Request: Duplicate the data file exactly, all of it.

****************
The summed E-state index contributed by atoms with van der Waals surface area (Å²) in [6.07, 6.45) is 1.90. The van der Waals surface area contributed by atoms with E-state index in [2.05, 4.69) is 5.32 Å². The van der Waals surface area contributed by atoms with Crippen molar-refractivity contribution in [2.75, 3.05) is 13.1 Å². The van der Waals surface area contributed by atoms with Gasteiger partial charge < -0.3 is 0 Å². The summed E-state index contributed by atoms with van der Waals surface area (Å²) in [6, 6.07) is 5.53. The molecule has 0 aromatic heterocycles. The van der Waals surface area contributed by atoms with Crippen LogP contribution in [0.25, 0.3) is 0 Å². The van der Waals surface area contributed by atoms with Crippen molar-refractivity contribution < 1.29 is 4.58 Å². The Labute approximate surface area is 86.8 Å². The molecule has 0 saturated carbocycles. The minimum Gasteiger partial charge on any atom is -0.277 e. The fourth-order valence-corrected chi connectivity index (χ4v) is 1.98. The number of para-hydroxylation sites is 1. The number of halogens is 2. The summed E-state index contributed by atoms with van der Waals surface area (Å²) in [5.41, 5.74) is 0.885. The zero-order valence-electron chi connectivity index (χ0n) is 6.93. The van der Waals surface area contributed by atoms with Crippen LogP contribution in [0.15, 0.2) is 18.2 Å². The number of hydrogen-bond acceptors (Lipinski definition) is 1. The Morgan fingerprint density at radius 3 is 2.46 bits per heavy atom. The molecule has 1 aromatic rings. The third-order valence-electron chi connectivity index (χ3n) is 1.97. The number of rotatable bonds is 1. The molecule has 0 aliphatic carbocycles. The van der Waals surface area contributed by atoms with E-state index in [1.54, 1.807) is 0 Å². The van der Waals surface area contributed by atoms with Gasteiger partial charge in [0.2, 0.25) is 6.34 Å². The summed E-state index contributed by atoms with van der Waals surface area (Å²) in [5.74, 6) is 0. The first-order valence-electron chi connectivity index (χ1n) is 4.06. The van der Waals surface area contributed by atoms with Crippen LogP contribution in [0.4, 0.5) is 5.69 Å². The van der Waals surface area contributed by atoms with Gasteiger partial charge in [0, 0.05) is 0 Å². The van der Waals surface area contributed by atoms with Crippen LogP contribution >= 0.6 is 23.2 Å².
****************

The summed E-state index contributed by atoms with van der Waals surface area (Å²) in [6.07, 6.45) is 1.90. The van der Waals surface area contributed by atoms with E-state index in [2.05, 4.69) is 5.32 Å². The van der Waals surface area contributed by atoms with Crippen molar-refractivity contribution in [2.75, 3.05) is 13.1 Å². The van der Waals surface area contributed by atoms with Gasteiger partial charge < -0.3 is 0 Å². The summed E-state index contributed by atoms with van der Waals surface area (Å²) in [6, 6.07) is 5.53. The molecule has 0 aromatic heterocycles. The van der Waals surface area contributed by atoms with Crippen LogP contribution in [0.25, 0.3) is 0 Å². The van der Waals surface area contributed by atoms with Crippen molar-refractivity contribution < 1.29 is 4.58 Å². The Labute approximate surface area is 86.8 Å². The molecule has 0 saturated carbocycles. The minimum Gasteiger partial charge on any atom is -0.277 e. The fourth-order valence-corrected chi connectivity index (χ4v) is 1.98. The number of para-hydroxylation sites is 1. The number of halogens is 2. The summed E-state index contributed by atoms with van der Waals surface area (Å²) in [5.41, 5.74) is 0.885. The zero-order valence-electron chi connectivity index (χ0n) is 6.93. The van der Waals surface area contributed by atoms with Crippen LogP contribution in [0.15, 0.2) is 18.2 Å². The number of hydrogen-bond acceptors (Lipinski definition) is 1. The Morgan fingerprint density at radius 3 is 2.46 bits per heavy atom. The molecule has 1 aromatic rings. The third-order valence-electron chi connectivity index (χ3n) is 1.97. The number of rotatable bonds is 1. The molecule has 0 aliphatic carbocycles. The van der Waals surface area contributed by atoms with E-state index in [1.54, 1.807) is 0 Å². The van der Waals surface area contributed by atoms with Gasteiger partial charge in [0.2, 0.25) is 6.34 Å². The summed E-state index contributed by atoms with van der Waals surface area (Å²) in [5.74, 6) is 0. The first-order valence-electron chi connectivity index (χ1n) is 4.06. The van der Waals surface area contributed by atoms with Crippen LogP contribution in [0.4, 0.5) is 5.69 Å². The van der Waals surface area contributed by atoms with Gasteiger partial charge in [0, 0.05) is 0 Å². The van der Waals surface area contributed by atoms with Crippen LogP contribution >= 0.6 is 23.2 Å².